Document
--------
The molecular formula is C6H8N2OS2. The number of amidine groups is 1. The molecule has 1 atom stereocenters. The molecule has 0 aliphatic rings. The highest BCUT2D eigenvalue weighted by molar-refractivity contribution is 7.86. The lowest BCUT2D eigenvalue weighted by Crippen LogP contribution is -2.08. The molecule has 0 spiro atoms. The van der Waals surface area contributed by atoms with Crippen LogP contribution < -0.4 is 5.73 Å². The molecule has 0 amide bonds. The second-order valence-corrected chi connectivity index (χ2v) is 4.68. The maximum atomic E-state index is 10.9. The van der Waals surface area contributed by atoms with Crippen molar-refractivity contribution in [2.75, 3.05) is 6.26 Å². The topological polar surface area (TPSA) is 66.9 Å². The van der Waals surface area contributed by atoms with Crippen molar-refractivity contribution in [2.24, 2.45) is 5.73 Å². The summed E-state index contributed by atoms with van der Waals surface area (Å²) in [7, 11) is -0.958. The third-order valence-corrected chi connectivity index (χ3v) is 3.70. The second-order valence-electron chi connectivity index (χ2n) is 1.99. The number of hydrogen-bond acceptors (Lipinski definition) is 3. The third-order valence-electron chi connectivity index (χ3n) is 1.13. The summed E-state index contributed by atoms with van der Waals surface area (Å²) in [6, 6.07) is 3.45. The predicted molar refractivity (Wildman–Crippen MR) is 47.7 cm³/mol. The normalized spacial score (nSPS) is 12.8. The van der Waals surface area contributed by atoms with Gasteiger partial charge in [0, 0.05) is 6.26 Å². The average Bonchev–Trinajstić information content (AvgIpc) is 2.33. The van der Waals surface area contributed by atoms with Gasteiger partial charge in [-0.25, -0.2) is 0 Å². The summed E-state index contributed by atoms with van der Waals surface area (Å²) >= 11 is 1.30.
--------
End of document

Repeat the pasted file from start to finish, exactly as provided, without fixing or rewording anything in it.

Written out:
The molecular formula is C6H8N2OS2. The number of amidine groups is 1. The molecule has 1 atom stereocenters. The molecule has 0 aliphatic rings. The highest BCUT2D eigenvalue weighted by molar-refractivity contribution is 7.86. The lowest BCUT2D eigenvalue weighted by Crippen LogP contribution is -2.08. The molecule has 0 spiro atoms. The van der Waals surface area contributed by atoms with Crippen LogP contribution < -0.4 is 5.73 Å². The molecule has 0 amide bonds. The second-order valence-corrected chi connectivity index (χ2v) is 4.68. The maximum atomic E-state index is 10.9. The van der Waals surface area contributed by atoms with Crippen molar-refractivity contribution in [2.75, 3.05) is 6.26 Å². The topological polar surface area (TPSA) is 66.9 Å². The van der Waals surface area contributed by atoms with Crippen molar-refractivity contribution in [2.24, 2.45) is 5.73 Å². The summed E-state index contributed by atoms with van der Waals surface area (Å²) in [7, 11) is -0.958. The third-order valence-corrected chi connectivity index (χ3v) is 3.70. The second-order valence-electron chi connectivity index (χ2n) is 1.99. The number of hydrogen-bond acceptors (Lipinski definition) is 3. The third-order valence-electron chi connectivity index (χ3n) is 1.13. The summed E-state index contributed by atoms with van der Waals surface area (Å²) in [6, 6.07) is 3.45. The predicted molar refractivity (Wildman–Crippen MR) is 47.7 cm³/mol. The normalized spacial score (nSPS) is 12.8. The van der Waals surface area contributed by atoms with Gasteiger partial charge in [0, 0.05) is 6.26 Å². The average Bonchev–Trinajstić information content (AvgIpc) is 2.33. The van der Waals surface area contributed by atoms with Gasteiger partial charge in [-0.25, -0.2) is 0 Å². The summed E-state index contributed by atoms with van der Waals surface area (Å²) >= 11 is 1.30.